Ideals of Democracy Universal, Bush Says
USINFO White House Correspondent
Washington – The ideals of democracy are universal, and democracies have an obligation to promote them as a foundation for peace and prosperity, President Bush says.
“We appreciate that free societies take shape at different speeds in different places,” Bush said at a democracy forum in Prague, the Czech Republic, June 5.
However, fundamental freedoms of speech, religion, the press and assembly, as well as the rule of law, an independent judiciary, private property rights and political parties competing in free and fair elections are critical elements found in any democracy, he said.
Promoting democracy is not an effort to impose U.S. values on others, Bush said. “The truth is that the only ones who have to impose their values are the tyrants.”
The world faces a new ideological struggle today, Bush said, where extremists promise paradise, "but deliver a life of public beatings, repression of women, and suicide bombings. On the other side are huge numbers of moderate men and women - including millions in the Muslim world - who believe that every human life has dignity and value that no power on earth can take away.”
The United States and its allies confront terrorism with an array of military, intelligence and law enforcement efforts, Bush said, but their combined power pales in comparison to the universal appeal of democratic ideals.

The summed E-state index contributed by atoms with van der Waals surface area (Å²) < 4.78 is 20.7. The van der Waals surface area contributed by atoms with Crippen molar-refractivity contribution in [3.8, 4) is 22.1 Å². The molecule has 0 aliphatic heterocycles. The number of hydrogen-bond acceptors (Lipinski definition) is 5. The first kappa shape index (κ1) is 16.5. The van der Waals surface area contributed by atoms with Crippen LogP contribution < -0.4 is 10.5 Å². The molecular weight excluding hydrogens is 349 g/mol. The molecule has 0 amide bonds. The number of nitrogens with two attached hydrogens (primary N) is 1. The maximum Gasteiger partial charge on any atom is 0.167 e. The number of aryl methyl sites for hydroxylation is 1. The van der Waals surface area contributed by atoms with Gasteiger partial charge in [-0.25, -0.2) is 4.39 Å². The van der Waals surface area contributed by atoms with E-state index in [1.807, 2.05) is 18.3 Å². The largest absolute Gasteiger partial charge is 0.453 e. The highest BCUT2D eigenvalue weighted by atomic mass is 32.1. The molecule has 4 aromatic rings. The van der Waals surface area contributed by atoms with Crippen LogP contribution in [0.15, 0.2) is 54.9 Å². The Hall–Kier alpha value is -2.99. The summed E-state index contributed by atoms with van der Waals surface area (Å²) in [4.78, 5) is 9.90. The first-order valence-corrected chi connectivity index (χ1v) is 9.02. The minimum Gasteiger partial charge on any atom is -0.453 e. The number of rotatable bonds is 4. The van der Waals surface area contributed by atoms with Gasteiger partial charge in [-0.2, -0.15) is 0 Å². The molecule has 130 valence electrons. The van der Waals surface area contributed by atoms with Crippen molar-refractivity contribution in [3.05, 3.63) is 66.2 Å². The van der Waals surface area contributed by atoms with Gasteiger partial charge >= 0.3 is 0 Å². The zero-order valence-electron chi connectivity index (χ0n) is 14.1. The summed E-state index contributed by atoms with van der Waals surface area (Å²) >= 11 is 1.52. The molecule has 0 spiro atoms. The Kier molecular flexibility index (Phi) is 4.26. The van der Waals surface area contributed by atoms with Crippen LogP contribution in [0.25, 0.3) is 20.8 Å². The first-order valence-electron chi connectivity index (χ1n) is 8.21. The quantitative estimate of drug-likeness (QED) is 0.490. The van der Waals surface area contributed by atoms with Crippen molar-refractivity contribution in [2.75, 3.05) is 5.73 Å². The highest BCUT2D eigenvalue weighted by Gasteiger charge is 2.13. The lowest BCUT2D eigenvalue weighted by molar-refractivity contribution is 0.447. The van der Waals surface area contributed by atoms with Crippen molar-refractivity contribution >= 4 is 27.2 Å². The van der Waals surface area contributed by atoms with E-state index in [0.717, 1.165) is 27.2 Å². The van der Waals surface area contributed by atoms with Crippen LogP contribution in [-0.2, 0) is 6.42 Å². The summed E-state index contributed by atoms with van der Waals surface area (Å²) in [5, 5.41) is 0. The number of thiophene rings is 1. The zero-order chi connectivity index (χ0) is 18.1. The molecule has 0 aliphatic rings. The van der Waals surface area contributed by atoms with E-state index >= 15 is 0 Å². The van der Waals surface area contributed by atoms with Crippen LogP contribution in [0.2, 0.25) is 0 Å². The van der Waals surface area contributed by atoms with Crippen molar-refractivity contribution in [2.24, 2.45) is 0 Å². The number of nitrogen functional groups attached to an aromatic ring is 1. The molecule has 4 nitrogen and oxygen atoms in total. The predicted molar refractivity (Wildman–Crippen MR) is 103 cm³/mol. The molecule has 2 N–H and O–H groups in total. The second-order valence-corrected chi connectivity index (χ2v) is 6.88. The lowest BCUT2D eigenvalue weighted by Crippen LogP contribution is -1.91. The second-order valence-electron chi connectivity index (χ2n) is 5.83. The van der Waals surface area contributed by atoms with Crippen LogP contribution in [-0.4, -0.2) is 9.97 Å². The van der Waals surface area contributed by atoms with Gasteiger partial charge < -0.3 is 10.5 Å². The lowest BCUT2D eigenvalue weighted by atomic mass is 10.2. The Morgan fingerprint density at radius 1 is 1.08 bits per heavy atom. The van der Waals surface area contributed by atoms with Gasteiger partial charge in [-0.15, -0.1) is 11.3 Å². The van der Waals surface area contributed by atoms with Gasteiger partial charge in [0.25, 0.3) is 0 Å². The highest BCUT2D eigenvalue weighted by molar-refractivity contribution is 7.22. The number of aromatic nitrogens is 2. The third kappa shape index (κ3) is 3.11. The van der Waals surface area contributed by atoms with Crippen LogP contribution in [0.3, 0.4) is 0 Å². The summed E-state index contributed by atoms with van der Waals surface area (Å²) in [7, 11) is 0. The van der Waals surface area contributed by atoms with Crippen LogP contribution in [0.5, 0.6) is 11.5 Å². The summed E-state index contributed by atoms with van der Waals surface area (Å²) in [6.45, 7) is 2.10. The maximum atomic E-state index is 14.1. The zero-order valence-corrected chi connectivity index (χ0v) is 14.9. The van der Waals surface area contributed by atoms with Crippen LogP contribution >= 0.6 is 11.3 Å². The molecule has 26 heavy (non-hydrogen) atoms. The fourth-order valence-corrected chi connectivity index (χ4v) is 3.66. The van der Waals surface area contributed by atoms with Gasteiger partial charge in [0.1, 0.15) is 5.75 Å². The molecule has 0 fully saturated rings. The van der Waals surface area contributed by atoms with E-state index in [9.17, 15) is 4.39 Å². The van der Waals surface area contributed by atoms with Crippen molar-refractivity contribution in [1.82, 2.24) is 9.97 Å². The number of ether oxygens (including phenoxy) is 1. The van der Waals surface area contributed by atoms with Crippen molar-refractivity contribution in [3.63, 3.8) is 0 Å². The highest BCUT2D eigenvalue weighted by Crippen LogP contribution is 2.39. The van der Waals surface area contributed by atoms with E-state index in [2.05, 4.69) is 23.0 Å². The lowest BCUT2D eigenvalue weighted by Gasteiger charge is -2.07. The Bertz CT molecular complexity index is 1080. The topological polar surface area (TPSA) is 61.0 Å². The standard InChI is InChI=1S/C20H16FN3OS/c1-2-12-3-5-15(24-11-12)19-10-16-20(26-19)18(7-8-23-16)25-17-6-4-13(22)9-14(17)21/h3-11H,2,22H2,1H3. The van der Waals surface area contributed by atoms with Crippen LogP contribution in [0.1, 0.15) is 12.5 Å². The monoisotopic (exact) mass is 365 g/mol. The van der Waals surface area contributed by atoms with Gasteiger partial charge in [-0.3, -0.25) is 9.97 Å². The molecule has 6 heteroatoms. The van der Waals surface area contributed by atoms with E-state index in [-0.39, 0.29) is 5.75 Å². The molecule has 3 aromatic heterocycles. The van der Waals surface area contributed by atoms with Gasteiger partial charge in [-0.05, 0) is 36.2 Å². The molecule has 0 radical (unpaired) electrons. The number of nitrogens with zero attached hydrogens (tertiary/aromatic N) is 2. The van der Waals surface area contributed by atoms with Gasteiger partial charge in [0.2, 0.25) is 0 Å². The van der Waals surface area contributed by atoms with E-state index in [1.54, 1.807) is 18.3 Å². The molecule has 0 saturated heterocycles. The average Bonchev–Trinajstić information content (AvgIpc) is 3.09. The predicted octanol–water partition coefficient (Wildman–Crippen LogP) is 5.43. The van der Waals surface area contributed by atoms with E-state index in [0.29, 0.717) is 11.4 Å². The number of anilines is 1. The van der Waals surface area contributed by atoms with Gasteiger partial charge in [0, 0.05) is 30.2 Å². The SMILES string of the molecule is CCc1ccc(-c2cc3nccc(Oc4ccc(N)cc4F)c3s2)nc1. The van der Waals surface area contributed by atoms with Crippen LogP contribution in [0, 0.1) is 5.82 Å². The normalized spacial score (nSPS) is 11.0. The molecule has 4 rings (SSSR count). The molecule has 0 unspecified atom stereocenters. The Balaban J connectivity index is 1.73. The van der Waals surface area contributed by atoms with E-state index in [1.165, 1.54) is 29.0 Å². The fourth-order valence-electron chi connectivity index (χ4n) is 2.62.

Democracy promotion, he said, also contributes to enhanced security, because governments that are accountable to their citizens are less likely to attack each other and will address issues through an open political process. In open societies, he added, citizens can protest freely, and are less likely to be pushed toward extremism.
For these reasons, Bush said, democratic nations have a responsibility to help those who are struggling to establish free societies. He said his budget request for fiscal year 2008, which must be approved by the U.S. Congress, would double U.S. support for foreign democracy programs from $700 million in 2001 to $1.5 billion, and more than double the funding for the National Endowment for Democracy from $31 million in 2001 to $80 million.
Bush pledged continued U.S. support for pro-democracy groups, noting that he has met with more than 27 dissidents and democratic activists from 15 countries, including Belarus, Cuba, Sudan, Uzbekistan, Vietnam and Zimbabwe. He added he looked forward to the day when detained activists, such as Alexander Kozulin of Belarus and Aung San Suu Kyi of Burma, would be freed.
“America calls on every nation that stifles dissent to end its repression, trust its people, and grant its citizens the freedom they deserve,” he said.
Bush highlighted democracy’s gains in Georgia, Kuwait, Kyrgyzstan, Ukraine and Yemen, and reiterated his commitment to helping U.S. partners Egypt, Pakistan and Saudi Arabia to open their political systems.
Similarly, he pledged continued engagement with China and Russia to encourage further progress toward reform.
Bush arrived June 5 in Heiligendamm, Germany, for the start of the Group of Eight (G8) nations leaders’ meeting, which runs June 6-8. He will be joined by other G8 leaders from Canada, France, Germany, Italy, Japan, Russia and the United Kingdom. He also is scheduled to visit Poland, Italy, the Vatican, Albania and Bulgaria.
For additional details, see a transcript of Bush’s remarks.